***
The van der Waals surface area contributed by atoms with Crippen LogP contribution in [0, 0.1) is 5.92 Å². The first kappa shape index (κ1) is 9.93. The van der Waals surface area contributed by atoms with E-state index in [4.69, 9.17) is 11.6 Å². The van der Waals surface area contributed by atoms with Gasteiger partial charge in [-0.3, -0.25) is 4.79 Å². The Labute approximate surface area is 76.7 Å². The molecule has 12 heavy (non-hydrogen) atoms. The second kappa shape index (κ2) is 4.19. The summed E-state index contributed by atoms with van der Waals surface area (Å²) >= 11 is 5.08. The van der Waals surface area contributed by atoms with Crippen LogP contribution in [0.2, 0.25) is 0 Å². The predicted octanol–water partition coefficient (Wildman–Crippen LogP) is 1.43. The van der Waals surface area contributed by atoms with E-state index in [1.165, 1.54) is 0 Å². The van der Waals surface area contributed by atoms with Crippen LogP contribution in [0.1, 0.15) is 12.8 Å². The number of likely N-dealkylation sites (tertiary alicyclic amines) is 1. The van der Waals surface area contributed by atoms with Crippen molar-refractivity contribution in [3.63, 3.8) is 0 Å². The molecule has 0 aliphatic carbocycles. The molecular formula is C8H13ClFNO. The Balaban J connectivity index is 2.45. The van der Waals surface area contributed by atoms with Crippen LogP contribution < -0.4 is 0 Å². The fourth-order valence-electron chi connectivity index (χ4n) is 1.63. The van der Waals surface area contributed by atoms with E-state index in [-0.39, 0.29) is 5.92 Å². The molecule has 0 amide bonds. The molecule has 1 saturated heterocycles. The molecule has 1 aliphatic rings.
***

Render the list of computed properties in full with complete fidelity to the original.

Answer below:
The van der Waals surface area contributed by atoms with Crippen LogP contribution in [0, 0.1) is 5.92 Å². The first kappa shape index (κ1) is 9.93. The van der Waals surface area contributed by atoms with E-state index in [4.69, 9.17) is 11.6 Å². The van der Waals surface area contributed by atoms with Gasteiger partial charge in [-0.3, -0.25) is 4.79 Å². The Labute approximate surface area is 76.7 Å². The molecule has 12 heavy (non-hydrogen) atoms. The second kappa shape index (κ2) is 4.19. The summed E-state index contributed by atoms with van der Waals surface area (Å²) >= 11 is 5.08. The van der Waals surface area contributed by atoms with Crippen LogP contribution in [0.2, 0.25) is 0 Å². The predicted octanol–water partition coefficient (Wildman–Crippen LogP) is 1.43. The van der Waals surface area contributed by atoms with E-state index in [1.165, 1.54) is 0 Å². The van der Waals surface area contributed by atoms with Crippen LogP contribution in [0.1, 0.15) is 12.8 Å². The number of likely N-dealkylation sites (tertiary alicyclic amines) is 1. The van der Waals surface area contributed by atoms with Crippen molar-refractivity contribution in [3.63, 3.8) is 0 Å². The molecule has 0 aliphatic carbocycles. The molecular formula is C8H13ClFNO. The Balaban J connectivity index is 2.45. The van der Waals surface area contributed by atoms with Crippen LogP contribution < -0.4 is 0 Å². The fourth-order valence-electron chi connectivity index (χ4n) is 1.63. The van der Waals surface area contributed by atoms with E-state index in [-0.39, 0.29) is 5.92 Å². The molecule has 0 amide bonds. The molecule has 1 saturated heterocycles. The molecule has 1 aliphatic rings.